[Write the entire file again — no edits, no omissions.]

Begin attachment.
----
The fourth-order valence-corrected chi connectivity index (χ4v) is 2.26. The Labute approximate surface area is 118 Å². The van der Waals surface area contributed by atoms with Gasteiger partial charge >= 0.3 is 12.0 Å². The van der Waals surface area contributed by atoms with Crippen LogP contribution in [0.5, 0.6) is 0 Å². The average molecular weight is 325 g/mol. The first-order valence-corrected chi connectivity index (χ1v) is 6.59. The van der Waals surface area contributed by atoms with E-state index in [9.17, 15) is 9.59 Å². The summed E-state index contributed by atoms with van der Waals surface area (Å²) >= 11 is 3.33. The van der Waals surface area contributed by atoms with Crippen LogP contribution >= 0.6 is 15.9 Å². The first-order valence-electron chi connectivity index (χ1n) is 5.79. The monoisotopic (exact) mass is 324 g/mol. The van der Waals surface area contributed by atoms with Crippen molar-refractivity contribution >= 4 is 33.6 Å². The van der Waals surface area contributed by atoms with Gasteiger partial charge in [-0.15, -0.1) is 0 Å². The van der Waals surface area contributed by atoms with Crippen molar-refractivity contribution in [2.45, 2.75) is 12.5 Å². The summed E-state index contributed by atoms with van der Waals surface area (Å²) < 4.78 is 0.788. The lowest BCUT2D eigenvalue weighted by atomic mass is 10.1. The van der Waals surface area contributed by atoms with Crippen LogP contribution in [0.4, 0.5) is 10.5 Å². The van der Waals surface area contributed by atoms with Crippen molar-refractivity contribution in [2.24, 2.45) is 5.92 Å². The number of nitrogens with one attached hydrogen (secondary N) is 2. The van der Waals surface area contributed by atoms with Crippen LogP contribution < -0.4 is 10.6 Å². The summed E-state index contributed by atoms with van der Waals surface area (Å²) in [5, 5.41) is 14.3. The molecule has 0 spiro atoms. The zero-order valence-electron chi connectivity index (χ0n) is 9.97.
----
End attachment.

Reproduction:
The fourth-order valence-corrected chi connectivity index (χ4v) is 2.26. The Labute approximate surface area is 118 Å². The van der Waals surface area contributed by atoms with Gasteiger partial charge >= 0.3 is 12.0 Å². The van der Waals surface area contributed by atoms with Crippen LogP contribution in [0.5, 0.6) is 0 Å². The average molecular weight is 325 g/mol. The first-order valence-corrected chi connectivity index (χ1v) is 6.59. The van der Waals surface area contributed by atoms with E-state index in [9.17, 15) is 9.59 Å². The summed E-state index contributed by atoms with van der Waals surface area (Å²) >= 11 is 3.33. The van der Waals surface area contributed by atoms with Crippen LogP contribution >= 0.6 is 15.9 Å². The first-order valence-electron chi connectivity index (χ1n) is 5.79. The monoisotopic (exact) mass is 324 g/mol. The van der Waals surface area contributed by atoms with Crippen molar-refractivity contribution >= 4 is 33.6 Å². The van der Waals surface area contributed by atoms with Gasteiger partial charge in [-0.15, -0.1) is 0 Å². The van der Waals surface area contributed by atoms with Crippen molar-refractivity contribution in [2.45, 2.75) is 12.5 Å². The summed E-state index contributed by atoms with van der Waals surface area (Å²) < 4.78 is 0.788. The lowest BCUT2D eigenvalue weighted by atomic mass is 10.1. The van der Waals surface area contributed by atoms with Crippen LogP contribution in [0.4, 0.5) is 10.5 Å². The van der Waals surface area contributed by atoms with Crippen molar-refractivity contribution in [2.24, 2.45) is 5.92 Å². The number of nitrogens with one attached hydrogen (secondary N) is 2. The van der Waals surface area contributed by atoms with Crippen LogP contribution < -0.4 is 10.6 Å². The summed E-state index contributed by atoms with van der Waals surface area (Å²) in [5, 5.41) is 14.3. The molecule has 0 spiro atoms. The zero-order valence-electron chi connectivity index (χ0n) is 9.97.